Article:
Bunsen Peak Trail
The Bunsen Peak trail is a well-signed, moderate march up the remains of a volcano to a summit with spectacular 360 degree views of Yellowstone’s Northern range. From the top, you can admire the Gallatin mountain range, Swan Lake Flats, Mammoth Hot Springs, Fort Yellowstone, Everts Bluff, and the Yellowstone River Valley. Great views pop up along the trail too in between Lodgepole forests, burn areas, wildflowers, and glimpses of unique geology.
Getting to the Bunsen Peak Trailhead
The Bunsen Peak Trailhead is located on Grand Loop Road, 5 miles south of the Mammoth Hot Springs area. The parking lot is across the road from the Glen Creek Trailhead. Click here for directions to the parking area. There are no restrooms or water at the trailhead or on the trail. The nearest potable water is located at the Mammoth Hot Springs Visitor Center.
History of the Bunsen Peak Trail
This peak was first ascended during the famous Hayden Expedition of 1871 by Ferdinand V. Hayden and Captain John W. Barlow. Hayden, the head of the US Geological and Geographical Survey of the Territories and Barlow leading the US Army Corp of Engineers’ own survey combined their efforts on this expedition to give us the inception of formal history in Yellowstone. The records, stories, photographs, and art produced from their exploration corroborated the tales of mountain men and first nations from decades past. With proof of Yellowstone’s wonders, the country started to take notice and the road to creating the World’s 1st National Park began.
A proper name for this peak did not stick until years after the first ascent. The honor was given to the renowned inventor of the bunsen burner, Robert Bunsen. The connection came from the German chemist’s lesser known accomplishments in the study of volcanic geyser theories. Much of the groundwork he laid remains true in the modern understanding of geyser science. This truly was a symbolic namesake however, as Robert Bunsen studied the geysers of Iceland and never visited Yellowstone.
3 Best Day Hikes on the Bunsen Peak Trail
Hiking Bunsen Peak can be done with a few variations once you reach the summit.
Below are the primary options for day hiking the Bunsen Peak Trail:
|Bunsen Peak Out and Back||4.6 mi||1285 ft||Moderate||Out and Back|
|Bunsen Peak Loop||7 mi||1285 ft||Moderate||Loop|
|Bunsen Peak + Osprey Falls||9 mi||1985 ft||Strenuous||Loop|
1. Bunsen Peak Out and Back
The best way to ascend Bunsen Peak is from the North side, listed as 2.1 miles at the trailhead. Going up and back down this trail is the fastest and most common way to do this hike. The path is well-maintained and easily distinguishable. This route will take most people 2-3 hours.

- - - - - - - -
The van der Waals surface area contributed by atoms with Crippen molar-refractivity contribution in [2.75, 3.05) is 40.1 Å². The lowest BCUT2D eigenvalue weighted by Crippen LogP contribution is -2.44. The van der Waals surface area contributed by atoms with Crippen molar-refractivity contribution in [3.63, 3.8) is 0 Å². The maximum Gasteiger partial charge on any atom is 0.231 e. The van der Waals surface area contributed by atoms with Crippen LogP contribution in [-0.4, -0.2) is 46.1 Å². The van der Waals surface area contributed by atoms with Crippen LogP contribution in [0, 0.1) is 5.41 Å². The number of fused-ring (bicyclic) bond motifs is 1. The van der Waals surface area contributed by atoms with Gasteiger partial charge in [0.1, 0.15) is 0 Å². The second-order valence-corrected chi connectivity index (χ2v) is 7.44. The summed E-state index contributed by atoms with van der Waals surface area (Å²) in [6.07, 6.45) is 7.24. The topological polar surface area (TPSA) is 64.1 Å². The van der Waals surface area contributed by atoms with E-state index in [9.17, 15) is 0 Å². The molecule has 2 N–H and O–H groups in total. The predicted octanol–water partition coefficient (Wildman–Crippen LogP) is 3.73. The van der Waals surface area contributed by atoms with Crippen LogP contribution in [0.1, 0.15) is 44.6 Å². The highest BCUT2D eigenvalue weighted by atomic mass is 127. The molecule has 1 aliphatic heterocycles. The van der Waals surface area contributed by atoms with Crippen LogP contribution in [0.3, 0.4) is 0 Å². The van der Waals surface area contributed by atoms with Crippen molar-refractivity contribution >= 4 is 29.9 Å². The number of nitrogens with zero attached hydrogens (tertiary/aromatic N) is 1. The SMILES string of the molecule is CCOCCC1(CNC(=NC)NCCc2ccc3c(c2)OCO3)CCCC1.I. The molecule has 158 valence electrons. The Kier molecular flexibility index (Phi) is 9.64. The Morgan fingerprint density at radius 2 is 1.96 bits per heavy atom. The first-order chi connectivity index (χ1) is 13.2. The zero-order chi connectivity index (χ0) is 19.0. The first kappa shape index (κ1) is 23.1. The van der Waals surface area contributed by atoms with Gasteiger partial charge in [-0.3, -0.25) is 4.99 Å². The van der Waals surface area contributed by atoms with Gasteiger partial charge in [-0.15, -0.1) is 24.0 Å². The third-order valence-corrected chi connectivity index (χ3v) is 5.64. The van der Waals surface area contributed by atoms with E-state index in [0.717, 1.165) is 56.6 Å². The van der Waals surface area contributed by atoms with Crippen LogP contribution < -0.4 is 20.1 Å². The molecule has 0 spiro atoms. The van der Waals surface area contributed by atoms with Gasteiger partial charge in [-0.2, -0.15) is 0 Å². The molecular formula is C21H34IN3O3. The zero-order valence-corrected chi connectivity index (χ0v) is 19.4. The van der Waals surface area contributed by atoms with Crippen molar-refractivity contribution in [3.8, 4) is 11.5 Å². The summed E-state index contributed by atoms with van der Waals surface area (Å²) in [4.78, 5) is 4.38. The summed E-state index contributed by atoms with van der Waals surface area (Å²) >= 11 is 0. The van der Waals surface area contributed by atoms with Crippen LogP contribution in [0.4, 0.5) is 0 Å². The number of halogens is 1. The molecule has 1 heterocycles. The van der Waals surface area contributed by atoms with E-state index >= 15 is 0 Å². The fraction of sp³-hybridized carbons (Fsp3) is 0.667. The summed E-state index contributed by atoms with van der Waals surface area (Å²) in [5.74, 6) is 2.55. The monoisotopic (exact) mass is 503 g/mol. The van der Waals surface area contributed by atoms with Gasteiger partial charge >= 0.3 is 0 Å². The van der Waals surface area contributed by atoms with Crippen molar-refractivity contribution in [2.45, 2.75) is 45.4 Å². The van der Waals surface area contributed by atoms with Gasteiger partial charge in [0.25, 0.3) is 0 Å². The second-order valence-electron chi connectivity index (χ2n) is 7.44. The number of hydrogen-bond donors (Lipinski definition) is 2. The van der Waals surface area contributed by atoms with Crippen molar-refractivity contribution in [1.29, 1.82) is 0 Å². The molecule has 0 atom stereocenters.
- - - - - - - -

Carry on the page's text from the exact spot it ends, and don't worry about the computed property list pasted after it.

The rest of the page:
You will start off gradually scaling the lower slope of the mountain through many Lodgepole pines and a smattering of Lupines alongside you. Aerial views of the canyon you drove through to get to the trailhead, known as the Golden Gate, will appear on your left. Geology buffs should look out for the columnar basalt at the top of Terrace Mountain and the ghostly shaped travertine, called the hoodoos, in the canyon below.
After almost a mile, the trail wraps around the southwest side of the mountain revealing wide open views of Swan Lake Flats, Gardners Hole, and the Gallatin Range. From here, photos of Electric Peak, Antler Peak, and Quadrant Mountain will stand out even better than they would from the summit. Next, the trail reverts back to the North side through a burn area from the historic Summer of Fire in 1988. Be on the lookout for plant life such as Fireweed, Indian Paintbrush, and Whortleberries. At 1.4 miles the trail will bend at a picturesque corner that drops off before a spire known as Cathedral Rock. The spot provides great vantage for pictures of Mammoth Hot Springs, Fort Yellowstone, and Everts Bluff.
From this corner, the switchbacks will tighten and the climb will intensify. The ground below you will change from firm soil to shifting talus. The path can be a bit harder to recognize with this ground cover. Pay attention not to cut the switch backs so that your impact is confined to the proper trail. You’ll know you’re close when you see powerlines stretching above your head. The 2.1 miles indicated on the trail signs will reach the weather station hut, which offers a great covered patio for shelter from the elements. The full 2.3 mile trail will take you past the hut to the true summit of Bunsen, a slightly higher mound marked by a USGS cement stump. From this point, the spectacular 360 degree views are unbeatable. To complete your hike, turn back the way you came, and enjoy the trail views once again.
2. Bunsen Peak Loop
Add variety and mileage to your day on Bunsen Peak by taking an alternate trail to get from the summit back to the trailhead.
Follow everything from the description above, as the main trail is still the most exciting way to start the hike. Once you are done basking in the views from the summit, follow a well-defined trail down the Northeast side of the peak. From this vantage, the views expand from Fort Yellowstone, Everts Bluff, and the Yellowstone River Valley to the Blacktail Plateau. To the south, you’ll even get a decent view of Sheepeater Canyon created by the Gardner River, the well-hidden location of Osprey Falls. Follow the trail 2 miles down steep switchbacks through a burn area that covers nearly the whole eastern side of the mountain. The lack of foliage keeps the views consistently open and enjoyable.
At the end of the slope, you will reach a wide flat trail, the remnants of an old wagon road that skirts about half way around the bottom of the mountain. Take a right and follow this pleasant 3-mile walk on Bunsen Peak Road back to the trail head. Keep a lookout for cyclists, as this is one of the few trails in the Park they are allowed on. This route is 7 miles and takes about 3-5 hours.
3. Bunsen Peak + Osprey Falls
This route combines an awe-inspiring summit with a descent into one of Yellowstone’s deepest canyons and a secluded waterfall. If you have the time and strength for a 9-mile day with almost 2,000 feet of elevation gain/loss, this is definitely the most rewarding route.